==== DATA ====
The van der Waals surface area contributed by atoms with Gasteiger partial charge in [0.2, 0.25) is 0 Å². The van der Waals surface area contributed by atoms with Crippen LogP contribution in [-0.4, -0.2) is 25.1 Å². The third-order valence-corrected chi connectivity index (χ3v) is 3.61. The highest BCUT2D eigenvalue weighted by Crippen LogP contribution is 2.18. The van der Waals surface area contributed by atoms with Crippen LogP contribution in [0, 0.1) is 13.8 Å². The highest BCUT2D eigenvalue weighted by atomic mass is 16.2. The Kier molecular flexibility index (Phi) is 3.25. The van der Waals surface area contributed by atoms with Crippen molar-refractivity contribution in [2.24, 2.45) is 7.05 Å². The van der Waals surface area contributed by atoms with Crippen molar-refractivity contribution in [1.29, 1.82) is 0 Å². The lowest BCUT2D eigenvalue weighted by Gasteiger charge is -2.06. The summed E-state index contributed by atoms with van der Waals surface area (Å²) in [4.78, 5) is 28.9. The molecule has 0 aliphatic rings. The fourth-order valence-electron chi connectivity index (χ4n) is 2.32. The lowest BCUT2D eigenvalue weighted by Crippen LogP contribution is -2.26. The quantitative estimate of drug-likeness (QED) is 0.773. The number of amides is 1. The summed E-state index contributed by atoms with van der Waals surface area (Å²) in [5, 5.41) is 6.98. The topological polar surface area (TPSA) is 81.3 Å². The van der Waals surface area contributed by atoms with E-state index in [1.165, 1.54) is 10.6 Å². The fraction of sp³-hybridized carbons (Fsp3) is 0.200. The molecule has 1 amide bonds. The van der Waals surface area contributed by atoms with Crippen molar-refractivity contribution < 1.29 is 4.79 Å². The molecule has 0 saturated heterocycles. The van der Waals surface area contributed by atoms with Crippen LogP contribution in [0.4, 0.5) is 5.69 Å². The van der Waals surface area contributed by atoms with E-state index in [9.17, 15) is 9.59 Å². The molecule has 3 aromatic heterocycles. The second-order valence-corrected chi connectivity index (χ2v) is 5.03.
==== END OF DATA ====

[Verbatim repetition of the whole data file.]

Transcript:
The van der Waals surface area contributed by atoms with Gasteiger partial charge in [0.2, 0.25) is 0 Å². The van der Waals surface area contributed by atoms with Crippen LogP contribution in [-0.4, -0.2) is 25.1 Å². The third-order valence-corrected chi connectivity index (χ3v) is 3.61. The highest BCUT2D eigenvalue weighted by Crippen LogP contribution is 2.18. The van der Waals surface area contributed by atoms with Crippen LogP contribution in [0, 0.1) is 13.8 Å². The highest BCUT2D eigenvalue weighted by atomic mass is 16.2. The Kier molecular flexibility index (Phi) is 3.25. The van der Waals surface area contributed by atoms with Crippen molar-refractivity contribution in [2.24, 2.45) is 7.05 Å². The van der Waals surface area contributed by atoms with Crippen molar-refractivity contribution in [1.29, 1.82) is 0 Å². The lowest BCUT2D eigenvalue weighted by Gasteiger charge is -2.06. The summed E-state index contributed by atoms with van der Waals surface area (Å²) in [4.78, 5) is 28.9. The molecule has 0 aliphatic rings. The fourth-order valence-electron chi connectivity index (χ4n) is 2.32. The lowest BCUT2D eigenvalue weighted by Crippen LogP contribution is -2.26. The quantitative estimate of drug-likeness (QED) is 0.773. The number of amides is 1. The summed E-state index contributed by atoms with van der Waals surface area (Å²) in [5, 5.41) is 6.98. The topological polar surface area (TPSA) is 81.3 Å². The van der Waals surface area contributed by atoms with E-state index in [1.165, 1.54) is 10.6 Å². The fraction of sp³-hybridized carbons (Fsp3) is 0.200. The molecule has 1 amide bonds. The van der Waals surface area contributed by atoms with Crippen molar-refractivity contribution < 1.29 is 4.79 Å². The molecule has 0 saturated heterocycles. The van der Waals surface area contributed by atoms with Crippen LogP contribution in [0.4, 0.5) is 5.69 Å². The van der Waals surface area contributed by atoms with E-state index in [9.17, 15) is 9.59 Å². The molecule has 3 aromatic heterocycles. The second-order valence-corrected chi connectivity index (χ2v) is 5.03.